PART IV: SOCIAL, POLITICAL & ECONOMIC SHIFTS
FLAMBOYANCE VS FUNCTIONALITY
After three centuries of colonisation and trading establishment, the 18th century England and France were heavily enriched by colonial exploitation. The discovery of exotic foods and condiments led to new gastronomic heights. Dining became a grand affair for the nobles – a daily event to showcase their wealth. Dining furniture, made with the prevailing Oriental style and technique, served as visual complementation to the aliments and adornments atop the table. In France, dining became a theatrical event. As custom has it, aristocratic courtiers were required to attend as spectators during royal banquets. The dining ceremony’s rising significance eventually led to the introductory of a dining room in architectural plans — a space dedicated purely for the enjoyment of grandeur meals and services
Though the aristocrats initially set the trend, it was due to the rise of the middle class that the dining room became perfected and refined. At the peak of its colonial enrichment, in the latter half of the 18th century, England was also the first nation to witness the world’s Industrial Revolution. In parallel to the businessmen associated with manufacturing growth, the period saw the rise of small entrepreneurs. These individuals accumulated spectacular wealth through their entrepreneurial activities. The increased fortune had resulted in the higher consumption of goods, among them was dining furniture. Dining room soon became a mundane necessity within the household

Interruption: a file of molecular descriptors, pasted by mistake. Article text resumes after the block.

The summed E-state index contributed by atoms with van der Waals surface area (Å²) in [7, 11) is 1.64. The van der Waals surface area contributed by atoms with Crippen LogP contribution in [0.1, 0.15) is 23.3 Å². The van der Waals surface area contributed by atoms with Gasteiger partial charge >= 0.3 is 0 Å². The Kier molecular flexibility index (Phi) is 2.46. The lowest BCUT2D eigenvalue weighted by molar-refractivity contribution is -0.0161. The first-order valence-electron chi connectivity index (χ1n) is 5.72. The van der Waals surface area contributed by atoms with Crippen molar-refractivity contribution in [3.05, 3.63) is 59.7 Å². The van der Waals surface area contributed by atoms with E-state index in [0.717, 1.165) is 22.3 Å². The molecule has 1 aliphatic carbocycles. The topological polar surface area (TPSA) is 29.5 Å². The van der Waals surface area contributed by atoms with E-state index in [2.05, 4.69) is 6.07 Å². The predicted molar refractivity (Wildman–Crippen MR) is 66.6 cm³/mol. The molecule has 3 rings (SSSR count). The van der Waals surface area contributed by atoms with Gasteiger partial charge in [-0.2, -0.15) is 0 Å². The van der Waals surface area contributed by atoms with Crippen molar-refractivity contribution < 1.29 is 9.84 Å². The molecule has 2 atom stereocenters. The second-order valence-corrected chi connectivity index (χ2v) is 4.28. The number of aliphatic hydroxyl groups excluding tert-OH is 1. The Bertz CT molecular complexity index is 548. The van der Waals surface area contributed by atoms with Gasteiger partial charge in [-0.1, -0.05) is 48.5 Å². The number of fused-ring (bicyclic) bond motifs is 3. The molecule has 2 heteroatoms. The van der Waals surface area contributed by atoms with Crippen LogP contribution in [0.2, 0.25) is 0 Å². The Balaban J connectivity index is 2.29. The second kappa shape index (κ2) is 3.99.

Soon after work began to trump leisure, the progressive ideal of efficiency and productivity superseded the past ideology of dining morals and manners. The flamboyance dining affair was lamented as ‘the lost fine arts’. Kitchens were perceived to offer greater dining convenience and began to replace dining rooms. Dining tables became breakfast bars. The kitchen ultimately became the focal point of living. The ideal kitchen was clean, well-lit place outfitted for efficient meal preparation and consumption. The latter half of the 19th century also witnessed the expansion of the new public dining establishments organised around speed and efficiency – canteens, automatic restaurants, and food vendors, ‘all of which were based on the abolition of table service’ for faster food delivery. These restaurants were often outfitted with uncomfortable seating to prevent customers from lingering.